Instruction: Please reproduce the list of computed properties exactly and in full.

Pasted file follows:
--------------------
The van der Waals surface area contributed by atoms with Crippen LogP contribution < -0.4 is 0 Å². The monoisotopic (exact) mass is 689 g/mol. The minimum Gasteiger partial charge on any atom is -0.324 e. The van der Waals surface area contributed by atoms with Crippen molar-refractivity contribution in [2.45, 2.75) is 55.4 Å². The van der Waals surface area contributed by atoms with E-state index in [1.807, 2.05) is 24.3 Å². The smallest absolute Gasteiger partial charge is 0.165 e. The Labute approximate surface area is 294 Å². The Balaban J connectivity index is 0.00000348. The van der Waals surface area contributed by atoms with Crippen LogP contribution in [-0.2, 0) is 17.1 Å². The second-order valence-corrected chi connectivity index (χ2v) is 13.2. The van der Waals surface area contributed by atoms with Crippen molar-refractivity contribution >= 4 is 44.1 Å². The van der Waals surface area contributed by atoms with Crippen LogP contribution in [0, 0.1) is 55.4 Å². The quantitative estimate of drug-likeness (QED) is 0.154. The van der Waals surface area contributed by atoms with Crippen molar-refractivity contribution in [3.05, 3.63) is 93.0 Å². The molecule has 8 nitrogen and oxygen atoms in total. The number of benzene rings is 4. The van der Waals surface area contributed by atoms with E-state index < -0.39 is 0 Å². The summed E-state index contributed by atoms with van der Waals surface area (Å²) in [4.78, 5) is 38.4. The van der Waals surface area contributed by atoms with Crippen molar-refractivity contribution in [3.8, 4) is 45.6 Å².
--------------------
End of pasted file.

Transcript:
The van der Waals surface area contributed by atoms with Crippen LogP contribution < -0.4 is 0 Å². The monoisotopic (exact) mass is 689 g/mol. The minimum Gasteiger partial charge on any atom is -0.324 e. The van der Waals surface area contributed by atoms with Crippen molar-refractivity contribution in [2.45, 2.75) is 55.4 Å². The van der Waals surface area contributed by atoms with E-state index in [1.807, 2.05) is 24.3 Å². The smallest absolute Gasteiger partial charge is 0.165 e. The Labute approximate surface area is 294 Å². The Balaban J connectivity index is 0.00000348. The van der Waals surface area contributed by atoms with Crippen LogP contribution in [-0.2, 0) is 17.1 Å². The second-order valence-corrected chi connectivity index (χ2v) is 13.2. The van der Waals surface area contributed by atoms with Crippen molar-refractivity contribution >= 4 is 44.1 Å². The van der Waals surface area contributed by atoms with Crippen LogP contribution in [0, 0.1) is 55.4 Å². The quantitative estimate of drug-likeness (QED) is 0.154. The van der Waals surface area contributed by atoms with Crippen molar-refractivity contribution in [3.05, 3.63) is 93.0 Å². The molecule has 8 nitrogen and oxygen atoms in total. The number of benzene rings is 4. The van der Waals surface area contributed by atoms with E-state index < -0.39 is 0 Å². The summed E-state index contributed by atoms with van der Waals surface area (Å²) in [4.78, 5) is 38.4. The van der Waals surface area contributed by atoms with Crippen molar-refractivity contribution in [3.8, 4) is 45.6 Å².